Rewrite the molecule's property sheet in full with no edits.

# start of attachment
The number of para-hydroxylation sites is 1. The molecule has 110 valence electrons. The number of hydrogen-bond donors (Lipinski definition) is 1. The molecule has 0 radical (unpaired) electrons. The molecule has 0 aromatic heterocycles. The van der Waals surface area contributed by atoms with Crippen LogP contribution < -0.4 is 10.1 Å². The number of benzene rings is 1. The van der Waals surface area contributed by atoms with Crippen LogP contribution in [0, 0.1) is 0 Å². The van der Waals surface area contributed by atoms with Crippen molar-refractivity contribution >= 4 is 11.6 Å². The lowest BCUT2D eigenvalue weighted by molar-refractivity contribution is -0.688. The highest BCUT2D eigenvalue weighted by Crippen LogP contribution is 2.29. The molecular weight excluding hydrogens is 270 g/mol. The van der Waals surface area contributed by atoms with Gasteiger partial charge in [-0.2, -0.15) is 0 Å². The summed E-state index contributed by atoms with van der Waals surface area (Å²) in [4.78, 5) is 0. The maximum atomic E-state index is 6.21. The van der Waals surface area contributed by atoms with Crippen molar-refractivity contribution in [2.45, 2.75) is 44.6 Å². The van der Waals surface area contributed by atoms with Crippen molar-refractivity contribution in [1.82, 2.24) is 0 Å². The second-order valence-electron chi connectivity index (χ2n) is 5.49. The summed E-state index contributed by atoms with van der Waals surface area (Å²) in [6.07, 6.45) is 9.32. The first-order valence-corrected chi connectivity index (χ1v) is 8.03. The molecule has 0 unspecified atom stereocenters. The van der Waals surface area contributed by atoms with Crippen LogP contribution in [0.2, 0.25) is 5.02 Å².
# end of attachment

The number of para-hydroxylation sites is 1. The molecule has 110 valence electrons. The number of hydrogen-bond donors (Lipinski definition) is 1. The molecule has 0 radical (unpaired) electrons. The molecule has 0 aromatic heterocycles. The van der Waals surface area contributed by atoms with Crippen LogP contribution < -0.4 is 10.1 Å². The number of benzene rings is 1. The van der Waals surface area contributed by atoms with Crippen LogP contribution in [0, 0.1) is 0 Å². The van der Waals surface area contributed by atoms with Crippen molar-refractivity contribution >= 4 is 11.6 Å². The lowest BCUT2D eigenvalue weighted by molar-refractivity contribution is -0.688. The highest BCUT2D eigenvalue weighted by Crippen LogP contribution is 2.29. The molecular weight excluding hydrogens is 270 g/mol. The van der Waals surface area contributed by atoms with Gasteiger partial charge in [-0.2, -0.15) is 0 Å². The summed E-state index contributed by atoms with van der Waals surface area (Å²) in [4.78, 5) is 0. The maximum atomic E-state index is 6.21. The van der Waals surface area contributed by atoms with Crippen molar-refractivity contribution in [2.45, 2.75) is 44.6 Å². The van der Waals surface area contributed by atoms with Crippen molar-refractivity contribution in [1.82, 2.24) is 0 Å². The second-order valence-electron chi connectivity index (χ2n) is 5.49. The summed E-state index contributed by atoms with van der Waals surface area (Å²) in [6.07, 6.45) is 9.32. The first-order valence-corrected chi connectivity index (χ1v) is 8.03. The molecule has 0 unspecified atom stereocenters. The van der Waals surface area contributed by atoms with Crippen LogP contribution in [0.2, 0.25) is 5.02 Å².